Jim: Good for everyone to be clear about who is doing what. We are meeting in CA in a couple weeks, good to have a target for that.

Bob: My vision of next week (Bob, Paul, James), we'll try to make it clearer what all the red squigles ment on the screenshot of Lei's workflow - opportunities for launching messages. Role of Kepler as a client. Kepler as a network resource for other kinds of clients.

Paul: Two key requirements for network: Scalability, no single point of failure.

Bertram: One story is of a query finding records at other member nodes.

Bob: The collecting event outlier detection story is a good target - this data came from somewhere else because of the network. That's a very high target for next week. How can we specify what is success for clients when a workflow is launched as a consequence of an annotation. Often endusers may wish to have workflow magically run in the network, rather than locally - the clientel has very little local IT support in many cases. Let the internet be the constriction point, rather than the lack of IT support be the constriction point.

Paul: A target for UC Davis meeting may be elaborating requirements. Clear target in shorter term to formalize more of the project managment targets we have on paper and whiteboard.

Tim: Let's do some hypothesis testing. Hard to see where the hypothesies are. Run risk of developing software that we aren't going to need. Trying to reverse engineer from the design documents to whether the users are going to be able to do what they wish to do.

Bob: I remain confident that looking at the red lines will give us answers to Tim's questions.

Bertram: The GBIF cache (or multiple collections databases) and cleaning up data a good testing ground?

Tim: Clone data and test against it. Don't need to keep the results.

Paul: Clear target for next couple of weeks is to have SPNHC demo solid.

Lei: In feature freeze, working on improving stability.

Bob: Are you going to rely in live internet for demo.

Lei: Yes, needs google. Can use cache of query to each network service. Yes, needs interaction with FP node at Harvard.

Paul: Agenda for this friday: Trace communications through Demonstration and with FP node.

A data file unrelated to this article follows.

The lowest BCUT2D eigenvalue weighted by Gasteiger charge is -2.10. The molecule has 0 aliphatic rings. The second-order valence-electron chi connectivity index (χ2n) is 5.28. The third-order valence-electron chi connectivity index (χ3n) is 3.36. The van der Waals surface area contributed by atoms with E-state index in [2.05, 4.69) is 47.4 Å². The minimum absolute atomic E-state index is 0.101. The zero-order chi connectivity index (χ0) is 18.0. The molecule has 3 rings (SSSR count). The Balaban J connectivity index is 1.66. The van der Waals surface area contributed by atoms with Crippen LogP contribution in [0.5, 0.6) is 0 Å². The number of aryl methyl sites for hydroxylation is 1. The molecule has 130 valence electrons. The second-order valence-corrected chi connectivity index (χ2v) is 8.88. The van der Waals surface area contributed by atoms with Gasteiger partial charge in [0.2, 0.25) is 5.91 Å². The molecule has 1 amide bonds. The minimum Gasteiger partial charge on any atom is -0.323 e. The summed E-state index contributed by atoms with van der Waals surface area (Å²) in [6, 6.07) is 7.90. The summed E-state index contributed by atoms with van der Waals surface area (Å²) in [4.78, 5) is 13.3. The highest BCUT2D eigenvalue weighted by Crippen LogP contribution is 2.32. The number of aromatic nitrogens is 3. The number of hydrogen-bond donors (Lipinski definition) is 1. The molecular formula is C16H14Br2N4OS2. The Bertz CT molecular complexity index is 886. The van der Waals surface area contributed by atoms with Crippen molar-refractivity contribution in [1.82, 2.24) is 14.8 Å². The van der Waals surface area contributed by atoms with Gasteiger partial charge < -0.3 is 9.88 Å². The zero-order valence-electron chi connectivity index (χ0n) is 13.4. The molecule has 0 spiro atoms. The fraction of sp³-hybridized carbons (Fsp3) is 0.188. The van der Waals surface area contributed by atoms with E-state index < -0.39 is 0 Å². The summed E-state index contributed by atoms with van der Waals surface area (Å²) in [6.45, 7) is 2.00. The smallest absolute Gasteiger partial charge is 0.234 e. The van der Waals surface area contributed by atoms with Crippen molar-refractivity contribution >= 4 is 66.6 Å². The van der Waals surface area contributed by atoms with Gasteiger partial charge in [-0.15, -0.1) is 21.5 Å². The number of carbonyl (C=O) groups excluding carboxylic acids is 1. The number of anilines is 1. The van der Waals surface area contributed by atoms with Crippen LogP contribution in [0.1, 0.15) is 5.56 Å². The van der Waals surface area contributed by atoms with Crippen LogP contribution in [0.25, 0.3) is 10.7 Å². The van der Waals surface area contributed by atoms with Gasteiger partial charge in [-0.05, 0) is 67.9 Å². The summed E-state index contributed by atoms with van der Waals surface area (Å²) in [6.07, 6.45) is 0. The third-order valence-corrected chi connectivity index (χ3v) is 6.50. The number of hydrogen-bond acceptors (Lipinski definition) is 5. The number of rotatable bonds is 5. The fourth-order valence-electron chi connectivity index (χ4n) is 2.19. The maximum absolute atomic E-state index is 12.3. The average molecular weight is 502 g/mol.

• Duplicate-Detection using Map-Reduce project (ECS-265) started.

- Last week: (some!) students installing/starting to use Hadoop, Disco (python based) http://discoproject.org/ - This week: first experiments with real data --> Any real-data sets we could use for this? Need two sets: (i) a small "test set", (ii) the real "challenge set"

Relatively little literature on using Hadoop for duplicate detection, targeting that with a class. Paralleling duplicate detection with map-reduce. Installing Disco on cluster, Hadoop already there. Looking for concrete data sets.

Bob: FPush MapReduce paper: Filtered-Push: A Map-Reduce Platform for Collaborative Taxonomic Data Management

Jim: Access to MCZbase data fine.

Paul: We can get Bertram a set of collector/agent data from MCZbase and botanical duplicate data in the BBG dataset.

Jim: If at SPNHC a question is asked: when can we have this? What will be our response. What would be a realistic answer for us to give?

Lei: Workflow part - curation package, soon.

Bertram: Kepler 2 release very close - would make sense to have a module with workflows and actors packaged as a module release following the demo.

Lei: Workflow logic complete, but heavily dependent on services from external providers - particularly in the case of the Flora of North America service from Lei - not yet a supported service.

  • Role of Ontologies and Semantics in the project architecture.

Bob: The fundamental problem that we to address with messages is that the descriptions of data have to be in vocabularies that are those of the data itself, not in vocabularies that we specify. The point of using RDF or OWL ontologies you can standardize the bits that are about annotations, and leave the payloads in the vocabularies of the data. The real point is to be able to carry and query other peoples annotations.

Paul: Is that: What is the question to which Ontologies in the Filtered Push is the answer?

Bob: Integration of data to which we don't control the vocabularies.

Johnathon: RDF is the answer to the failure of the approach of XML schema based integration.

  • Review Web Presence Requirements

Tim: Have taken the comments and reflected them on the main page.

Paul: Ready to review and set timelines/targets/goals next week.

  • Anything else:

Jim: Sent out email about project report. Please send me a one or two sentance of your role in the project.

Jim: Able to visit UC Davis in afternoon of Monday the 23rd.

  • NSF annual project report